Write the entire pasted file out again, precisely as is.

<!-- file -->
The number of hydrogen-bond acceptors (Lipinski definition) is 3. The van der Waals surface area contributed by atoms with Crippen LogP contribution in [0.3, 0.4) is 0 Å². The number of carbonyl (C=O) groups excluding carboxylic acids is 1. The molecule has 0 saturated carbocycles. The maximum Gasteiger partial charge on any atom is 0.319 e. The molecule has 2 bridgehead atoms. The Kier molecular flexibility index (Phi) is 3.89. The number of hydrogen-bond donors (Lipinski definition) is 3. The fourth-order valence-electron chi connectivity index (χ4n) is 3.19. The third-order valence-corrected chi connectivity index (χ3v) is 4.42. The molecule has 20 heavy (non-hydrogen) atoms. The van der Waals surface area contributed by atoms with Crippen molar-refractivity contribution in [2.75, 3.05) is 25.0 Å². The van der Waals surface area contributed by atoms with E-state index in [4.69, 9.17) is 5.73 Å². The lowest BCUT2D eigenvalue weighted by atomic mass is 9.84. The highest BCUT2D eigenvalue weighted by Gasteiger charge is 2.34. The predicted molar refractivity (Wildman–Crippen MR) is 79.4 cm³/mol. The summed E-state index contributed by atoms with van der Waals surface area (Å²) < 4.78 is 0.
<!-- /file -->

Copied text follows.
The number of hydrogen-bond acceptors (Lipinski definition) is 3. The van der Waals surface area contributed by atoms with Crippen LogP contribution in [0.3, 0.4) is 0 Å². The number of carbonyl (C=O) groups excluding carboxylic acids is 1. The molecule has 0 saturated carbocycles. The maximum Gasteiger partial charge on any atom is 0.319 e. The molecule has 2 bridgehead atoms. The Kier molecular flexibility index (Phi) is 3.89. The number of hydrogen-bond donors (Lipinski definition) is 3. The fourth-order valence-electron chi connectivity index (χ4n) is 3.19. The third-order valence-corrected chi connectivity index (χ3v) is 4.42. The molecule has 20 heavy (non-hydrogen) atoms. The van der Waals surface area contributed by atoms with Crippen molar-refractivity contribution in [2.75, 3.05) is 25.0 Å². The van der Waals surface area contributed by atoms with E-state index in [4.69, 9.17) is 5.73 Å². The lowest BCUT2D eigenvalue weighted by atomic mass is 9.84. The highest BCUT2D eigenvalue weighted by Gasteiger charge is 2.34. The predicted molar refractivity (Wildman–Crippen MR) is 79.4 cm³/mol. The summed E-state index contributed by atoms with van der Waals surface area (Å²) < 4.78 is 0.